CHAPEL HILL, N.C. – This time a year ago, Larry Fedora told reporters that his coaching staff had felt a recruiting bump late in the cycle following UNC’s 2015 run to the ACC Championship Game. He confirmed that continued boost on Wednesday after signing a 20-man class that ranks fourth in the ACC in average star ranking.
“There was no doubt,” Fedora said, “and especially in the state of North Carolina.”
Three of UNC’s five four-star signees are from its home state, which matches its total from the previous two recruiting cycles. Fedora and his staff signed North Carolina’s top prospect – offensive lineman Jonah Melton – as well as two other members of the state’s top-10 in defensive end Jake Lawler and wide receiver J.T. Cauthen.
UNC signed five of the 11 in-state prospects it offered in the 2017 class, although the limited signatures are not representative of the improvement on the recruiting trail in local regions.
“Since I’ve been here, it’s been much easier to recruit out-of-state than it has been in-state,” Fedora said. “But now that’s getting easier in the state. You go into schools now and every top prospect in the state is interested in the University of North Carolina. Before it wasn’t that way. They weren’t going to visit, they weren’t interested and they’d tell you right off the bat. Now we’re not finding that. Every guy at least says they’re interested and they’re willing to listen, so that’s part of the battle right there.”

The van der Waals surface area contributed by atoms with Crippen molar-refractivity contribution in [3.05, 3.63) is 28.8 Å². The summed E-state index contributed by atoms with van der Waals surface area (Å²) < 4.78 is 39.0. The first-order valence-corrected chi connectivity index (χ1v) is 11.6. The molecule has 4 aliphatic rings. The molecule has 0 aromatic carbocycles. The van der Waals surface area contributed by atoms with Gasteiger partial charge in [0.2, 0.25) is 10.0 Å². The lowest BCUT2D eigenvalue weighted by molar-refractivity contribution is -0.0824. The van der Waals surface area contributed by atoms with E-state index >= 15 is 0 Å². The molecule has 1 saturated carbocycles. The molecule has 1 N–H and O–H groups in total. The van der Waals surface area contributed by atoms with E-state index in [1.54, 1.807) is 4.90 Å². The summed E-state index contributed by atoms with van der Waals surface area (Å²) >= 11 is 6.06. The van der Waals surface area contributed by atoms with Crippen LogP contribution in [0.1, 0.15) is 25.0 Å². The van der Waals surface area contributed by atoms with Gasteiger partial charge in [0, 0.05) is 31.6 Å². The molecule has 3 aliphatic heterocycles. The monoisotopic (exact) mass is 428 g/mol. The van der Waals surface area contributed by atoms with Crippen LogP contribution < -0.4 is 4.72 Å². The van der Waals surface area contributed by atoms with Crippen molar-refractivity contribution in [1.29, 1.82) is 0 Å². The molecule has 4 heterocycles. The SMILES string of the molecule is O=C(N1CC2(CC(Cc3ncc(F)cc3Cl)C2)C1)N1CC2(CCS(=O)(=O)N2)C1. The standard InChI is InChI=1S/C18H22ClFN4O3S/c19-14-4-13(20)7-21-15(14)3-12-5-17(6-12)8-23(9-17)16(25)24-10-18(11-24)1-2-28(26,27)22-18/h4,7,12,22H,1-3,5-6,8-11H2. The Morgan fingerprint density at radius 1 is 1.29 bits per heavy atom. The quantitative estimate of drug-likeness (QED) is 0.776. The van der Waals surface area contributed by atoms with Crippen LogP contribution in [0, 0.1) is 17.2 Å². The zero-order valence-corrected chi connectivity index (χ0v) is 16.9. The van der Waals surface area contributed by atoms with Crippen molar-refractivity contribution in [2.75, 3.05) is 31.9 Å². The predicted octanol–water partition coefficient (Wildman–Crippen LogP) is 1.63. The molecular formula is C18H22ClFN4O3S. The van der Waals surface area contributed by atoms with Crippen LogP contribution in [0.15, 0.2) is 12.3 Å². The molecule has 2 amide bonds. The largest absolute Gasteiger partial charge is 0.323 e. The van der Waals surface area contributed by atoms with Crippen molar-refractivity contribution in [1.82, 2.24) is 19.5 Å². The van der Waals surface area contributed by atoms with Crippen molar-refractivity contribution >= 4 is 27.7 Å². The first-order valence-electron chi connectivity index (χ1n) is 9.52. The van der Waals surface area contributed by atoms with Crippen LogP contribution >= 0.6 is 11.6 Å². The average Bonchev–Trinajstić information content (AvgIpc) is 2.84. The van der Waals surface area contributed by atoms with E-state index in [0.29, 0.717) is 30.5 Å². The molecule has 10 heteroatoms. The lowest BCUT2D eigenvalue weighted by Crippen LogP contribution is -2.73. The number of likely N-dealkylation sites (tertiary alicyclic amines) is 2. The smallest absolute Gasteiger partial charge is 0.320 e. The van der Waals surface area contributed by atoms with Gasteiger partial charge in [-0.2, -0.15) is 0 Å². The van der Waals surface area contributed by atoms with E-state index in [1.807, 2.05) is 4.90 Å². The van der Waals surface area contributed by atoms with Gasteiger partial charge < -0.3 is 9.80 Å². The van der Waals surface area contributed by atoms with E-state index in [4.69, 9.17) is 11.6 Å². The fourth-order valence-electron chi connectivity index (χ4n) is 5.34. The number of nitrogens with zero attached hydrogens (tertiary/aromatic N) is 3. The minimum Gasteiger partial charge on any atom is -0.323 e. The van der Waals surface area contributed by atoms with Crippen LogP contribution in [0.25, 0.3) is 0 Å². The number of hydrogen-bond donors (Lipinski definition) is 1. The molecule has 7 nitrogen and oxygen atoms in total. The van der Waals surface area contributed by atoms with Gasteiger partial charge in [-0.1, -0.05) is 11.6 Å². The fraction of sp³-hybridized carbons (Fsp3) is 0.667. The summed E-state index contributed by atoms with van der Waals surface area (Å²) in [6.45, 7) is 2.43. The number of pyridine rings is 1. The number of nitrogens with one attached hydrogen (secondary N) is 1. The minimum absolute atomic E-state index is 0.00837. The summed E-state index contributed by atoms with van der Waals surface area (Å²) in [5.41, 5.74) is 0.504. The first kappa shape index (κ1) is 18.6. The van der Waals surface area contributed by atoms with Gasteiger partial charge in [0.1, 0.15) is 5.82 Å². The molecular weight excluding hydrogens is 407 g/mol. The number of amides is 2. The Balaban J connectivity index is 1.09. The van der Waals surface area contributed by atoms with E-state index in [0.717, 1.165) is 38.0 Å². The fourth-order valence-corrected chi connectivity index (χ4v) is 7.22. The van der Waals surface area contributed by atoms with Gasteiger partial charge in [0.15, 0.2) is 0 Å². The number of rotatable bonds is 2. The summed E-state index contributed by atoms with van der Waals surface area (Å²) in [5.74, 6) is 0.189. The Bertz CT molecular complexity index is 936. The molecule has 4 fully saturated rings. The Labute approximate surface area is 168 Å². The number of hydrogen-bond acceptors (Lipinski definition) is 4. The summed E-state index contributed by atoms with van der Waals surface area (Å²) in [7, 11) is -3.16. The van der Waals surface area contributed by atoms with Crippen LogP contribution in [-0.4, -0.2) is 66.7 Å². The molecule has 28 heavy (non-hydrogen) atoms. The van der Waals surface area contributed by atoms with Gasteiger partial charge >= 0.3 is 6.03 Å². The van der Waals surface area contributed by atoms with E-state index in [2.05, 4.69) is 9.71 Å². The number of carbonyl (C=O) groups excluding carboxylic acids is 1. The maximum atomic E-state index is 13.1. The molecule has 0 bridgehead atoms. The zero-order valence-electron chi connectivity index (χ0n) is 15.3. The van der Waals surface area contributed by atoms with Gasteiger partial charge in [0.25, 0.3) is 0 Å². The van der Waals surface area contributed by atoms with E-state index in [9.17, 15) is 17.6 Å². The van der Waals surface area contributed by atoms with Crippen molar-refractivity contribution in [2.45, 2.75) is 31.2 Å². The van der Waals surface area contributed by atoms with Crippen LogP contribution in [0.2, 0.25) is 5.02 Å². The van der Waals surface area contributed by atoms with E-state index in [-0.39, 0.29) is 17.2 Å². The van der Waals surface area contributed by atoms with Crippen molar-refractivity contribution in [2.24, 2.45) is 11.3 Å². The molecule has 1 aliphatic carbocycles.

Fedora dismissed the notion that his staff did a better job recruiting, instead crediting the more positive atmosphere to recent success and the NCAA investigation fading into the past.
“I think not having that black cloud hanging over us in the state, not everybody reporting that the sky is falling on North Carolina every day is a positive thing and it helps us,” Fedora said. “I think winning 19 games in the last two years and that there are only 10 Power-5 schools that have won more games than us in the last two years.”
With the 2017 class finalized and Fedora’s staff already deep into the 2018 class and beyond, the obstacles have been minimized as UNC hopes to elevate its recruiting to an elite level in future years.
“These kids that are coming out of high school now in the state of North Carolina are seeing nothing but positive things about the program,” Fedora said. “I think that, along with the job our coaches do, makes a difference.”